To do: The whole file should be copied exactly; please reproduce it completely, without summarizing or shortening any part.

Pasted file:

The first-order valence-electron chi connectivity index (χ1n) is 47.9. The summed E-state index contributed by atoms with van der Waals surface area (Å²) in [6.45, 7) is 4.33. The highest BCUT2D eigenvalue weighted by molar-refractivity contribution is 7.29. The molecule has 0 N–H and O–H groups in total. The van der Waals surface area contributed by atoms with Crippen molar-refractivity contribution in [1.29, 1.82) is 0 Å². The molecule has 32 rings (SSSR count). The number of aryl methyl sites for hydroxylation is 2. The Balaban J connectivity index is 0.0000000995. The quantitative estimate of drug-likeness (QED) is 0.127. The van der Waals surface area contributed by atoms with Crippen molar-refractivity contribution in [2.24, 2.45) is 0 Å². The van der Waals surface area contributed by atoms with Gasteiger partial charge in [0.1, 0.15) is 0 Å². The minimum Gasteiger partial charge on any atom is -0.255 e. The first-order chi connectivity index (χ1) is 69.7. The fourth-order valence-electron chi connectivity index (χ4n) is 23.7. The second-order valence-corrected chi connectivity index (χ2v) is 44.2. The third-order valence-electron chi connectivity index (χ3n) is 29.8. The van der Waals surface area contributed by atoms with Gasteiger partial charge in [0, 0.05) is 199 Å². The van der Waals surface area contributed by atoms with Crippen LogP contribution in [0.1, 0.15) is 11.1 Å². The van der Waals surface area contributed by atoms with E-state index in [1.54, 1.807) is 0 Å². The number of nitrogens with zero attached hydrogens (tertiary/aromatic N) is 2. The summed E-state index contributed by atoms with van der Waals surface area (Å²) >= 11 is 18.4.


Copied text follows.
The first-order valence-electron chi connectivity index (χ1n) is 47.9. The summed E-state index contributed by atoms with van der Waals surface area (Å²) in [6.45, 7) is 4.33. The highest BCUT2D eigenvalue weighted by molar-refractivity contribution is 7.29. The molecule has 0 N–H and O–H groups in total. The van der Waals surface area contributed by atoms with Crippen molar-refractivity contribution in [1.29, 1.82) is 0 Å². The molecule has 32 rings (SSSR count). The number of aryl methyl sites for hydroxylation is 2. The Balaban J connectivity index is 0.0000000995. The quantitative estimate of drug-likeness (QED) is 0.127. The van der Waals surface area contributed by atoms with Crippen molar-refractivity contribution in [2.24, 2.45) is 0 Å². The van der Waals surface area contributed by atoms with Gasteiger partial charge in [0.1, 0.15) is 0 Å². The minimum Gasteiger partial charge on any atom is -0.255 e. The first-order chi connectivity index (χ1) is 69.7. The fourth-order valence-electron chi connectivity index (χ4n) is 23.7. The second-order valence-corrected chi connectivity index (χ2v) is 44.2. The third-order valence-electron chi connectivity index (χ3n) is 29.8. The van der Waals surface area contributed by atoms with Gasteiger partial charge in [0, 0.05) is 199 Å². The van der Waals surface area contributed by atoms with Crippen LogP contribution in [0.1, 0.15) is 11.1 Å². The van der Waals surface area contributed by atoms with E-state index in [1.54, 1.807) is 0 Å². The number of nitrogens with zero attached hydrogens (tertiary/aromatic N) is 2. The summed E-state index contributed by atoms with van der Waals surface area (Å²) >= 11 is 18.4.